Maybe it's time to make a Github too...

<3 <3 <3 

JR_CurveRoll.zip

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WeEEeeEee it's been a minute since I've posted anything in here!!!! I'm sure at this point principal component analysis (PCA), and covariance matrixes are old news to pretty much everyone, but with the release of H16.5 i thought it'd be fun to build a little a file that shows off how you can use smooth distance (defined by the edge transport node), to fuel a discrete curvature algorithm! Wow! 
I've commented the covariance code, so hopefully it makes some kind of sense. I actually should just make a little blog post about PCA but until then, this'll have to do!

You're probably confused as to why this requires the edge transport node, and the reasoning is that without it (say you just do a pc-lookup to define the area we test the curvature against) you don't get an accurate curvature due to both errors in the mesh quality, and the fact that you're not doing a connectivity based curvature calculation in that case. However, those would easily outperform this method speed wise. Other methods, like those described in this Houdini Gubbins blog post are going to be faster as well (and maybe more accurate), however those come with issues of their own, like requiring the input mesh to be triangulated, among others.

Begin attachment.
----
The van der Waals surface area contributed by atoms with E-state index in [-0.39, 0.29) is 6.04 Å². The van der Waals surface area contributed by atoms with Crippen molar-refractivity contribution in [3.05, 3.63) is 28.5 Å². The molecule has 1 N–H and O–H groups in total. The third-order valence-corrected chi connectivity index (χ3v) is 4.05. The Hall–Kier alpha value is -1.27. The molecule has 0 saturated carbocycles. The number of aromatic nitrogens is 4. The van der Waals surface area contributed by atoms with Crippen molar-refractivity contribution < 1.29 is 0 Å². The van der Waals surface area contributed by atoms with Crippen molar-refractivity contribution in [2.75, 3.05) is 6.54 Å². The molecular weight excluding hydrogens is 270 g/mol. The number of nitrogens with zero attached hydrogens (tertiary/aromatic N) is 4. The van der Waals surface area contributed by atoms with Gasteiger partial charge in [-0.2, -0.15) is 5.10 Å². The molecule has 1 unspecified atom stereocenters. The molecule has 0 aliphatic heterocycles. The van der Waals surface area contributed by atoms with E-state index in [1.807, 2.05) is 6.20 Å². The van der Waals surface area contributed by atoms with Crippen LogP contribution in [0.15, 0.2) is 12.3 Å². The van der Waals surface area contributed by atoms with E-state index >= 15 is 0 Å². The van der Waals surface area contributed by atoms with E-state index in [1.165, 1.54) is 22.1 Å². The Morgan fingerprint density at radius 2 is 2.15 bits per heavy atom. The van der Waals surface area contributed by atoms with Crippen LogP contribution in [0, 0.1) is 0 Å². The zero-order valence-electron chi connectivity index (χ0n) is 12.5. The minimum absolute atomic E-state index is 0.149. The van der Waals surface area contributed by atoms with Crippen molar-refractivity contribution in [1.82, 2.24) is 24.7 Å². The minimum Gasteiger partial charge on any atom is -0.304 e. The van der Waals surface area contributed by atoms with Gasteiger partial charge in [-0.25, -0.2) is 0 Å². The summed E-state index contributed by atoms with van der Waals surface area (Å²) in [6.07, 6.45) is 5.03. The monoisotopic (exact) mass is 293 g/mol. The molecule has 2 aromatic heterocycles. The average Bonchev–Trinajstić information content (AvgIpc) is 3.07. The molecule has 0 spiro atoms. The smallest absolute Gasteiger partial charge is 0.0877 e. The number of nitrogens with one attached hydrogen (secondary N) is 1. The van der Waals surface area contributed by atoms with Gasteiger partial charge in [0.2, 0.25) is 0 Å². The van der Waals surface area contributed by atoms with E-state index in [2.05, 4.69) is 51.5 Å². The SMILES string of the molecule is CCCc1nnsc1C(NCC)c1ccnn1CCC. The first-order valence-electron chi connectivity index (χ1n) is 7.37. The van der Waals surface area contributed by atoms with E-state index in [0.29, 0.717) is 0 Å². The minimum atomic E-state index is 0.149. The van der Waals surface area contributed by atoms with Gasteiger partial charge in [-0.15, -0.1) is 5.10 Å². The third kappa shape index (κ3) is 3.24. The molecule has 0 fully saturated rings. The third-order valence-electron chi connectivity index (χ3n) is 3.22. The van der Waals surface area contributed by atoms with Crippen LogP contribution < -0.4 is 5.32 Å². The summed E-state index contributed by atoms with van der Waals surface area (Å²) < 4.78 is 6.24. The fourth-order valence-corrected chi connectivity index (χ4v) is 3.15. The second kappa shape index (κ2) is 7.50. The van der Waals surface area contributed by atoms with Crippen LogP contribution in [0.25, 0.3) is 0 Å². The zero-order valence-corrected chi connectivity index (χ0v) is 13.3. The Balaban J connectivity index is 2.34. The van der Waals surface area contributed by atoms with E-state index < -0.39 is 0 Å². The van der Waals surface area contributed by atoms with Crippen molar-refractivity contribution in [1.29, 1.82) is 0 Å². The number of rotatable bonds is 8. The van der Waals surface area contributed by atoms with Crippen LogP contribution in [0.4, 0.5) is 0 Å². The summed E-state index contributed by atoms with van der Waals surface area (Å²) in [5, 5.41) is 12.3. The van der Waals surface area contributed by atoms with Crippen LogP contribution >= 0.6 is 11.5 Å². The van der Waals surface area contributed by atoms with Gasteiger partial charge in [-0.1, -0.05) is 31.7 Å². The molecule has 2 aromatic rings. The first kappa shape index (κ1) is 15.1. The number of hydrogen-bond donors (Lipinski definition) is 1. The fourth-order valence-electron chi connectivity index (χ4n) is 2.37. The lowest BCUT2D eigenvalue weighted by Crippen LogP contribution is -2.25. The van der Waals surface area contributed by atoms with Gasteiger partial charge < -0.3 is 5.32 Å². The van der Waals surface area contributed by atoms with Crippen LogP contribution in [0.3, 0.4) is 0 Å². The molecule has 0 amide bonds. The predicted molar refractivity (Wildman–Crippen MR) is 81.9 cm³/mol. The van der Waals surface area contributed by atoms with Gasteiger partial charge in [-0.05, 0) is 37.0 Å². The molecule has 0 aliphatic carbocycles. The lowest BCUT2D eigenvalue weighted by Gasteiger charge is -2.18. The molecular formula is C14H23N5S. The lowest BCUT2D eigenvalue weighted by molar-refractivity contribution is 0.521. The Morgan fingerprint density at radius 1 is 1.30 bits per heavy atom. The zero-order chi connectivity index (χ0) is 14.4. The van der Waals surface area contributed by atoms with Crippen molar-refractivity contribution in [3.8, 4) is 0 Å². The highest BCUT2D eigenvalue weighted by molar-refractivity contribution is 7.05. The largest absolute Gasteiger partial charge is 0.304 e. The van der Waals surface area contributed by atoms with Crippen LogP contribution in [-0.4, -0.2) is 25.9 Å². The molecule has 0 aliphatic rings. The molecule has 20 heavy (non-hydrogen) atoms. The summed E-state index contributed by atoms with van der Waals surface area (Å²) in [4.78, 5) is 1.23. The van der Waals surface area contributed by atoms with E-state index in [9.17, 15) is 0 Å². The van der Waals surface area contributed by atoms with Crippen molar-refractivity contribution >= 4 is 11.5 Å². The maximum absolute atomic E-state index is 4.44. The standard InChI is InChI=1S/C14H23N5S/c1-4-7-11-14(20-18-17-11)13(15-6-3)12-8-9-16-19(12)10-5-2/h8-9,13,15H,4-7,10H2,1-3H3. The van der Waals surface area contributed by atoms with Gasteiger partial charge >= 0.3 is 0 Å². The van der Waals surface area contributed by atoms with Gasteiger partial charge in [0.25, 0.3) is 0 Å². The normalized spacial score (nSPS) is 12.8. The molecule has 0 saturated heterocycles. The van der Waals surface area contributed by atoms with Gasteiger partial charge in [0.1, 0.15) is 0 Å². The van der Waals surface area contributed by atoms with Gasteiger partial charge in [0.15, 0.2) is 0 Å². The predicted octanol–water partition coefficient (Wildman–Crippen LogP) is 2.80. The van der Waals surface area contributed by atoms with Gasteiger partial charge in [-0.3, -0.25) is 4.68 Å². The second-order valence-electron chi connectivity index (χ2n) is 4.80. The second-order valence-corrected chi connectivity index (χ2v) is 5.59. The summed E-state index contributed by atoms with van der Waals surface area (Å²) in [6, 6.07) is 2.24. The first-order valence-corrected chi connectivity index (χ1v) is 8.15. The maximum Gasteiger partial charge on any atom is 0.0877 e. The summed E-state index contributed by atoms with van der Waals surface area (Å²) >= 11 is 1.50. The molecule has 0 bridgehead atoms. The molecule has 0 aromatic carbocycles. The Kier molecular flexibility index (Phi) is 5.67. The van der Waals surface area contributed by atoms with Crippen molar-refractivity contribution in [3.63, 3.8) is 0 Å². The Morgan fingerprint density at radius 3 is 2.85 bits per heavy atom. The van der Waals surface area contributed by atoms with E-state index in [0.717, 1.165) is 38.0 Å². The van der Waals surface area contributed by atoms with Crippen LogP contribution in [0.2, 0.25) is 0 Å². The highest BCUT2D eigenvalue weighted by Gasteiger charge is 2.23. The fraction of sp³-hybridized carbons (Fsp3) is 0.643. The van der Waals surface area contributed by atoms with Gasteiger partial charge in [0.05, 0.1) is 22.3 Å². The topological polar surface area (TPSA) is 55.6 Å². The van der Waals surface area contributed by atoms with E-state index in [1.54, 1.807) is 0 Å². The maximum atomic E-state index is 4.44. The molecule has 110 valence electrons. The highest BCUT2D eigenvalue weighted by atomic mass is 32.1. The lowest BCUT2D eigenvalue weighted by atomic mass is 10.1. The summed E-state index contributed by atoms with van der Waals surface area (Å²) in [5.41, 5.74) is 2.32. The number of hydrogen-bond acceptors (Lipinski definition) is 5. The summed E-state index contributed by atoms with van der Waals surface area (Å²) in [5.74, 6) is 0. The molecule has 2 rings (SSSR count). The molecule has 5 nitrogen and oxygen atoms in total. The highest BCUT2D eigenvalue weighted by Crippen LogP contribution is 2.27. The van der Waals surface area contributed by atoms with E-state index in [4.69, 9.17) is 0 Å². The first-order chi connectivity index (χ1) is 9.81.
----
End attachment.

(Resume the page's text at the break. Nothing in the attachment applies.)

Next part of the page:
JR_Curvature.png.d58d5dad038be3c4f6b0afaa75c01def.png

 

Total side thing, but I've been working on some dynamic mesh slicing algorithms, and have been making a little short to show that off. Here's a sneak preview :)

EDIT: Read petz's breakdown below for far more accurate info on curvature values, mine is a total approximation (it's still a fun toy to play with), but his description is way more accurate in explaining the nuances of this stuff!!!

 

JR_Curvature_EdgeTransport.hipnc

Edited by sweetdude09
I forgot to attach the file....

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hey jake!
well, what you're calculating is not curvature but some curvature-indicating value. this, of course, makes sense since you're relying on normals which are per definition closely intertwined with curvature. but instead of building the covariance matrix you could just do pretty much the same by averaging the normalized normals from surrounding points and calculate the difference to the normal of the current point. however, from the mathematical and geometrical side of things neither this, nor your method has much to do with measuring curvature and the result is most probably off by a large number.  (in your case, for instance, it's a min. and max. value of 0.000332 / 0.7385  compared to mean curvature of -107.395 / 204.042).